VAERS shows 1,900 more cases of myocarditis reported in 2021 than 2020 (US)
And there were ZERO cases in 2020!
Disclaimer: I am not a clinically trained practitioner and for those interested in a more clinical document, see this excellent paper by Jessica Rose, Ph.D., MSc, BSc and Peter McCulloch MD, MPH for the most recent research on the effects of injectable biologicals and incidents of myocarditis
That said, I can analyze large amounts of data and have a critical mind :)
Apologies, this one’s a bit longer than usual.
Myocarditis and Pericarditis
Let’s start by looking at definitions of these conditions from the Mayo Clinic:
Myocarditis is inflammation of the myocardium or ‘musculature’ of the heart.
Pericarditis is swelling and irritation of the thin tissue surrounding the heart.
There have been numerous studies and news items about both conditions following the SARS-CoV-2 injection. Research findings on the matter have been subject to cancellation by academic publishers as well as being fact-checked by the so-called and all too frequently, self-appointed fact checkers.
So I’m bracing myself for the onslaught, but here goes.
Comparing incidents per year
I looked at the prevalence of myocarditis and pericarditis after having a SARS-CoV-2 injection and counted instances across all age groups, by sex and age as reported in 2021 for the data I had up to the date of download (30th November 2021) which I’ll refer to as the FOREGROUND data.
This was then compared to a baseline which was considered to be the number of cases of myocarditis and pericarditis in 2020 that were associated with the flu vaccine. I’ll refer to this as the ‘BACKGROUND’ data.
If we assume that the propensity to report flu vaccine-related myocarditis and pericarditis adverse events in 2020 was the same/similar as the propensity to report SARS-CoV-2 vaccine-related adverse events in 2021 (and they were), and if we adjust for the uptake of flu vaccine in 2020 to match the SARS-CoV-2 vaccine uptake in 2021, we can calculate a factor that shows an increase/decrease in SARS-CoV-2 vaccine-related adverse events associated with myocarditis and pericarditis compared with Flu vaccine-related adverse events of the same type. Sounds good.
The analysis compares adverse events associated with myocarditis and pericarditis reported for the SARS-CoV-2 vaccine over the period since the start of the vaccine roll out in the US: 14 December 2020 to 30 November 2021 (approximately 11.5 months in the FOREGROUND), to the adverse events for myocarditis and pericarditis reported for the Flu vaccine, 1 year earlier, over the period: 01 January 2020 to 13 December 2020, also approximately 11.5 months in the BACKGROUND.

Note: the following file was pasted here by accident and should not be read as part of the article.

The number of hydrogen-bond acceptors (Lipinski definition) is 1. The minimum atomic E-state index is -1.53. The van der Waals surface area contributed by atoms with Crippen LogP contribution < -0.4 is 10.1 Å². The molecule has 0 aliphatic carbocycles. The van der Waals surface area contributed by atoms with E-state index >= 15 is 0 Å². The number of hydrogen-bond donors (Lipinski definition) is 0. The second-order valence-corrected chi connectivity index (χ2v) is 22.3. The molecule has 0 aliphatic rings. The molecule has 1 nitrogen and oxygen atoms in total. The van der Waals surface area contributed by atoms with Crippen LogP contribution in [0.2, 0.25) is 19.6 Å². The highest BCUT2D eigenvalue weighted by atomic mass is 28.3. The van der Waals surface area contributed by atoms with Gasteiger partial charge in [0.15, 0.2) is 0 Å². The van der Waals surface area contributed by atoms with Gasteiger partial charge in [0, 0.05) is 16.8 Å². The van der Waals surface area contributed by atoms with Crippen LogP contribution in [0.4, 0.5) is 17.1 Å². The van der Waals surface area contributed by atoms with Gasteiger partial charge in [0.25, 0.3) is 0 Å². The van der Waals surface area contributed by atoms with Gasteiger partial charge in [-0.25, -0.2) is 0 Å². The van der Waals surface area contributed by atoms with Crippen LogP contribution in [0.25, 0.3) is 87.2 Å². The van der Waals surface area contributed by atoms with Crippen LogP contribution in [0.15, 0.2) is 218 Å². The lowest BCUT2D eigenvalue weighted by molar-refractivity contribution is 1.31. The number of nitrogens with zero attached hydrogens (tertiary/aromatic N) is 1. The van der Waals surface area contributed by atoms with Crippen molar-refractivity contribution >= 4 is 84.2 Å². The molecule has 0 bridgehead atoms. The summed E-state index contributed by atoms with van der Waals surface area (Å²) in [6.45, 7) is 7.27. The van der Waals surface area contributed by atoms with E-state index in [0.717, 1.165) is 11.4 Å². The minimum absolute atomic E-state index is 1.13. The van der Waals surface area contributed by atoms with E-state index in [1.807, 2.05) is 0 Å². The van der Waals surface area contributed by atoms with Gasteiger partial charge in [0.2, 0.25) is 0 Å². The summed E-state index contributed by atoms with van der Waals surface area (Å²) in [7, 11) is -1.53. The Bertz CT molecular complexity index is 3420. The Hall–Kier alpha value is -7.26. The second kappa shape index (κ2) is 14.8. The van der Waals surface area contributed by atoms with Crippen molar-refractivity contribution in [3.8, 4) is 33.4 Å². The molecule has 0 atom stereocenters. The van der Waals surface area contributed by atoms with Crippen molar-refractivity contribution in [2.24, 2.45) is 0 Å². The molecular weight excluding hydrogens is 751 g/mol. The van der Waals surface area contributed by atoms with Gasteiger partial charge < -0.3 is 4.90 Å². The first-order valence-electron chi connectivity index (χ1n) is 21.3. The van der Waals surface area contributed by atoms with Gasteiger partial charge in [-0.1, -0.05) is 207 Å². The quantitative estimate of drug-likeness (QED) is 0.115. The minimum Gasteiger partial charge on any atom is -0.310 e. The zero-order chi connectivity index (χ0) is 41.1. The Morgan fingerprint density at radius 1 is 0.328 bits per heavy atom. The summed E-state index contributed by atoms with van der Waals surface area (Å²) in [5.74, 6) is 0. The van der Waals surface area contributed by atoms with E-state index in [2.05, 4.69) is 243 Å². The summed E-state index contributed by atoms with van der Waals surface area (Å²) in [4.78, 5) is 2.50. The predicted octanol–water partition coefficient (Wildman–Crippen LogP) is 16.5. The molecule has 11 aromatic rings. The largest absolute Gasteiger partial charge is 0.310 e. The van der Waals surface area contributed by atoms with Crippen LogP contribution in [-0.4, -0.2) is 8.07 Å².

It is important to note that the SARS-CoV-2 virus was present in the population for both time periods, but the SARS-CoV-2 vaccine was only present in the FOREGROUND period.
For all intents and purposes, the only difference between these two time periods is the presence of the SARS-CoV-2 vaccine. Everything else is the same. It is the same population demographic, it is the same time duration (11.5 months) and the SARS-CoV-2 virus was present in both cases.
VAERS and the ‘Yellow Card’
VAERS (Vaccine Adverse Event Reporting System) is the US pharmacovigilance system used by individuals and clinicians to report adverse events following vaccination. It is a system co-sponsored by the Food and Drug Administration (FDA) and Centers for Disease Control and Prevention (CDC).
VAERS has data on domestic (US) and foreign patients. For clarity, the data used in this study has been taken from the US domestic data set.
In the UK (where I am) the pharmacovigilance system here is called the Yellow Card and is maintained by the Medicines & Healthcare and products Regulatory Agency (MHRA). These data are published and overwritten on a weekly basis and so it is impossible to calculate historical changes as only the latest data is available. For this reason, the analysis uses VAERS but I also estimate the UK cases for those of us on this side of the pond later.
Comparing apples with apples (sort of)